For nearly a decade, Dan Buettner has researched the places people live longest, healthiest and happiest.
For nearly 70 years, 80-year-old Pinchas Gutter of Toronto has been telling the story of how he survived the Nazi labor camps in his native Poland.
He carries with him the memory of watching his parents and twin 10-year-old sister pulled away from him at a concentration camp, where they were killed.
Now his story will live on long after he’s gone, in the form of a hologram.
The University of Southern California’s Shoah Foundation is teaming up with the university’s Institute for Creative Technologies to develop interactive holograms of Gutter and other Holocaust survivors.
Not only will the projection appear lifelike, it will also respond to questions.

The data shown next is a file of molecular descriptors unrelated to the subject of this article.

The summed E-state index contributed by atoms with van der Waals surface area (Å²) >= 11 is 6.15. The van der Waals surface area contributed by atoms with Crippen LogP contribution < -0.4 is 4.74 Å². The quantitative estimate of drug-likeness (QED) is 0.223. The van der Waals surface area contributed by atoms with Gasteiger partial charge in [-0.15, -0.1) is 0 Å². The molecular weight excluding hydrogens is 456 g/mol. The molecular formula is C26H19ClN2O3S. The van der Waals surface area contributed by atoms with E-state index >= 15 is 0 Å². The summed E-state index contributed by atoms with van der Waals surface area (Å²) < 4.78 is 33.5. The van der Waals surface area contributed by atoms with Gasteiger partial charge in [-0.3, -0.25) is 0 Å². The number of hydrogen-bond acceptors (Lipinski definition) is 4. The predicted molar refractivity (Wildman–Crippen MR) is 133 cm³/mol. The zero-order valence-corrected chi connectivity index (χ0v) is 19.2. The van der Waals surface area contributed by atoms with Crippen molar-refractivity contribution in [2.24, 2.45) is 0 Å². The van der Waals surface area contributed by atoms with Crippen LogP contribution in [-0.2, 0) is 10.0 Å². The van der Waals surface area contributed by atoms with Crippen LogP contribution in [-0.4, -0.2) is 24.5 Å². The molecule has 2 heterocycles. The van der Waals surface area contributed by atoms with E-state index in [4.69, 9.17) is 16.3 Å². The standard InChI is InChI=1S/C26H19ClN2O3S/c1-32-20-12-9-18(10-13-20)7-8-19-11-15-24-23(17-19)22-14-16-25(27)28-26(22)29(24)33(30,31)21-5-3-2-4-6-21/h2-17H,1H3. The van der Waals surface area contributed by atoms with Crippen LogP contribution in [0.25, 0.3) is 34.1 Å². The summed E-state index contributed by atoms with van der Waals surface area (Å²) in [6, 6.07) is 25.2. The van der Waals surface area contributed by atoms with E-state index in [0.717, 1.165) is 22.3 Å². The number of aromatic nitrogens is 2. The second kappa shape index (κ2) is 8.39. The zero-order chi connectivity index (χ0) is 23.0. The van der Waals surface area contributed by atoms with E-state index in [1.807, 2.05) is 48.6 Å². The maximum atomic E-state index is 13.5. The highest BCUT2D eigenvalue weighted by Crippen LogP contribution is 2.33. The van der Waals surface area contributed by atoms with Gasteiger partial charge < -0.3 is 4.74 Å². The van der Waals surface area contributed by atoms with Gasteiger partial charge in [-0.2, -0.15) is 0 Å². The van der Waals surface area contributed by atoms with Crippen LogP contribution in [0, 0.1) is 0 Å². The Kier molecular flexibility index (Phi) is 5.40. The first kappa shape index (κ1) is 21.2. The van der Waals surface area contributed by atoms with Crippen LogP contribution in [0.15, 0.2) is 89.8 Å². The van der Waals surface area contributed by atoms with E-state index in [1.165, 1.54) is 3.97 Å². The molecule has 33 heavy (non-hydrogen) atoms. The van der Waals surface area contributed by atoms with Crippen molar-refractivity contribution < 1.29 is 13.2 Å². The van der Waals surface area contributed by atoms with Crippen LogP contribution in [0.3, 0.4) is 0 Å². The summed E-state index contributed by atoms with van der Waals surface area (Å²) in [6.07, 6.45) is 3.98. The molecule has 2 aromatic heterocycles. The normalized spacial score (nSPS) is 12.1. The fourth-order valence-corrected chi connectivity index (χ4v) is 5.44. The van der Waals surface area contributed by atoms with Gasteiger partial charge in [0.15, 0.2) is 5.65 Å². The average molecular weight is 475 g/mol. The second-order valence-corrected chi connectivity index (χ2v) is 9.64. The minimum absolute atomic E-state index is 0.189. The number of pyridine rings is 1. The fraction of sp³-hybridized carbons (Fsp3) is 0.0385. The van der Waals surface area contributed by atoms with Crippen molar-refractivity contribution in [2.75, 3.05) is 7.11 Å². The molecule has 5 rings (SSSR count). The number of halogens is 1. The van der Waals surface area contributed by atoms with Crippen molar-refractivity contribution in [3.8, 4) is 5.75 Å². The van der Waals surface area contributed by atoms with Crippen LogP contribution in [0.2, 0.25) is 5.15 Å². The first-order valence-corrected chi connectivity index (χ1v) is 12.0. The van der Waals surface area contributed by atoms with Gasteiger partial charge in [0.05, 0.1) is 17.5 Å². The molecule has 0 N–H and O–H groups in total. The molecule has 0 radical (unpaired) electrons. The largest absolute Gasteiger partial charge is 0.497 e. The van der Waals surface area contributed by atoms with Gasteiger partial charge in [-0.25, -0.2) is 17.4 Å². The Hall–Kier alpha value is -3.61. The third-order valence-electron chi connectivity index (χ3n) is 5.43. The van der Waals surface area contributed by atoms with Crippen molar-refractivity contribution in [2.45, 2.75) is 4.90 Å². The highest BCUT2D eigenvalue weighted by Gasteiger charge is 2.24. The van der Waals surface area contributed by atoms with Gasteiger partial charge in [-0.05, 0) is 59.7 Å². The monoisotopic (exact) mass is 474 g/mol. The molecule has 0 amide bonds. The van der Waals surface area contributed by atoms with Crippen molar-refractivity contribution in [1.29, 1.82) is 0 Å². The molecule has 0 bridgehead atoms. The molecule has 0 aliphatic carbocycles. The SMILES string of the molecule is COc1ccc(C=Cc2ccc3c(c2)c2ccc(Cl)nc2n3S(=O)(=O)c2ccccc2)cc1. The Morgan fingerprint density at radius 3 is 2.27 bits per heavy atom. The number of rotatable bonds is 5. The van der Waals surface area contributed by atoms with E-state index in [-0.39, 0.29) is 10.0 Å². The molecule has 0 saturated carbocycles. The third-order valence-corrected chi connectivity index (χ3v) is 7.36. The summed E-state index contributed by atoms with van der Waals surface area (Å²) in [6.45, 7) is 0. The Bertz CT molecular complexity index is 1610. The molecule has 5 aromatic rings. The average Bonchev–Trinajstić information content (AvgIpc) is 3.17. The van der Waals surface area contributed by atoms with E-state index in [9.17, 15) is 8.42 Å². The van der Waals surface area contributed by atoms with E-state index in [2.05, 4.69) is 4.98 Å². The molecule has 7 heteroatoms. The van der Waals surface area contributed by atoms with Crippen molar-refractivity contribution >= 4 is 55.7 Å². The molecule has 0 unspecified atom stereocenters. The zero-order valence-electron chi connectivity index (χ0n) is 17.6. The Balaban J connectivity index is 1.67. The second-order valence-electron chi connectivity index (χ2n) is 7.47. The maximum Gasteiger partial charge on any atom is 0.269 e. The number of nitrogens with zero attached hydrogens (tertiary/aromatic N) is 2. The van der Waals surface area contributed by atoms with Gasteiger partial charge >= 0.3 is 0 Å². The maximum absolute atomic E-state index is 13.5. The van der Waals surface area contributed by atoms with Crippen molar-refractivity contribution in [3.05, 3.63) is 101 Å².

A prototype of the hologram has already been built by filming Gutter for 12 hours and asking him about 100 different questions.
The technology is expected to be up and running within the next year, and will be installed in select museums around the world.
The project comes at a time when an estimated six to 10 percent of Holocaust survivors die annually, according to San Francisco’s Tauber Holocaust Library and Education Program.
Their data shows that 500,000 Holocaust survivors remain worldwide, with about 120,000 of those living in the United States. Their average age is estimated to be 79.
Simulated holographic video of Pinchas Gutter speaking to students: